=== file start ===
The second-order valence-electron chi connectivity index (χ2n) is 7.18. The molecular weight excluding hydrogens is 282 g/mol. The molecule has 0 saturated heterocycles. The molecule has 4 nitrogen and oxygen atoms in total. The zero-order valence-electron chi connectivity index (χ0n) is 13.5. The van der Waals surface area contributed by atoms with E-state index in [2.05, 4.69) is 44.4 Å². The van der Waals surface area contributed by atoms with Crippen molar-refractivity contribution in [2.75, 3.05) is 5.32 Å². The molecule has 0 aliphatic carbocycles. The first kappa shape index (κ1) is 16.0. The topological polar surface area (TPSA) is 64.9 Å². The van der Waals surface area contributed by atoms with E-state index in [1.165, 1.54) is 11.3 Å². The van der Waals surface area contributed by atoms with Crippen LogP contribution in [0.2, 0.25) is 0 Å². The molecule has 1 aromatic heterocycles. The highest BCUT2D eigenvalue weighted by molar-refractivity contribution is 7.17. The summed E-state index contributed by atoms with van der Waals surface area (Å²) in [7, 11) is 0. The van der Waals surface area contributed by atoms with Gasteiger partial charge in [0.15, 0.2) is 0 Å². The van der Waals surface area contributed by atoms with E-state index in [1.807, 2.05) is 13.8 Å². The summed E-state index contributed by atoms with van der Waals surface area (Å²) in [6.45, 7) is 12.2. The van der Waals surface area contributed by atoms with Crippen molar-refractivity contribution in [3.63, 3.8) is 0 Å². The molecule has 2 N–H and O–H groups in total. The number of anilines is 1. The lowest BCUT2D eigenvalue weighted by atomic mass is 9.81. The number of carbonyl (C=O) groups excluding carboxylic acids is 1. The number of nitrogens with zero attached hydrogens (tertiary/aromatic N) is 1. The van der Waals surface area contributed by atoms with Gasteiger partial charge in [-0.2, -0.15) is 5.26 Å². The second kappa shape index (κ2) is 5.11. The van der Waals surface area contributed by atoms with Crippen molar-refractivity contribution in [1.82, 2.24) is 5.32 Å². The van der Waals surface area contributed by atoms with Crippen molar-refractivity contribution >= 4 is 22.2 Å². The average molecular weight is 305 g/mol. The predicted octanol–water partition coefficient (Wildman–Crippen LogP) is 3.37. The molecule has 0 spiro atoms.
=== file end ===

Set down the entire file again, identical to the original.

The second-order valence-electron chi connectivity index (χ2n) is 7.18. The molecular weight excluding hydrogens is 282 g/mol. The molecule has 0 saturated heterocycles. The molecule has 4 nitrogen and oxygen atoms in total. The zero-order valence-electron chi connectivity index (χ0n) is 13.5. The van der Waals surface area contributed by atoms with E-state index in [2.05, 4.69) is 44.4 Å². The van der Waals surface area contributed by atoms with Crippen molar-refractivity contribution in [2.75, 3.05) is 5.32 Å². The molecule has 0 aliphatic carbocycles. The first kappa shape index (κ1) is 16.0. The topological polar surface area (TPSA) is 64.9 Å². The van der Waals surface area contributed by atoms with E-state index in [1.165, 1.54) is 11.3 Å². The van der Waals surface area contributed by atoms with Crippen LogP contribution in [0.2, 0.25) is 0 Å². The molecule has 1 aromatic heterocycles. The highest BCUT2D eigenvalue weighted by molar-refractivity contribution is 7.17. The summed E-state index contributed by atoms with van der Waals surface area (Å²) in [7, 11) is 0. The van der Waals surface area contributed by atoms with Gasteiger partial charge in [0.15, 0.2) is 0 Å². The van der Waals surface area contributed by atoms with E-state index in [1.807, 2.05) is 13.8 Å². The summed E-state index contributed by atoms with van der Waals surface area (Å²) in [6.45, 7) is 12.2. The van der Waals surface area contributed by atoms with Crippen molar-refractivity contribution in [3.63, 3.8) is 0 Å². The molecule has 2 N–H and O–H groups in total. The number of anilines is 1. The lowest BCUT2D eigenvalue weighted by atomic mass is 9.81. The number of carbonyl (C=O) groups excluding carboxylic acids is 1. The number of nitrogens with zero attached hydrogens (tertiary/aromatic N) is 1. The van der Waals surface area contributed by atoms with Gasteiger partial charge in [-0.2, -0.15) is 5.26 Å². The second kappa shape index (κ2) is 5.11. The van der Waals surface area contributed by atoms with Crippen molar-refractivity contribution in [1.82, 2.24) is 5.32 Å². The van der Waals surface area contributed by atoms with Crippen molar-refractivity contribution >= 4 is 22.2 Å². The average molecular weight is 305 g/mol. The predicted octanol–water partition coefficient (Wildman–Crippen LogP) is 3.37. The molecule has 0 spiro atoms.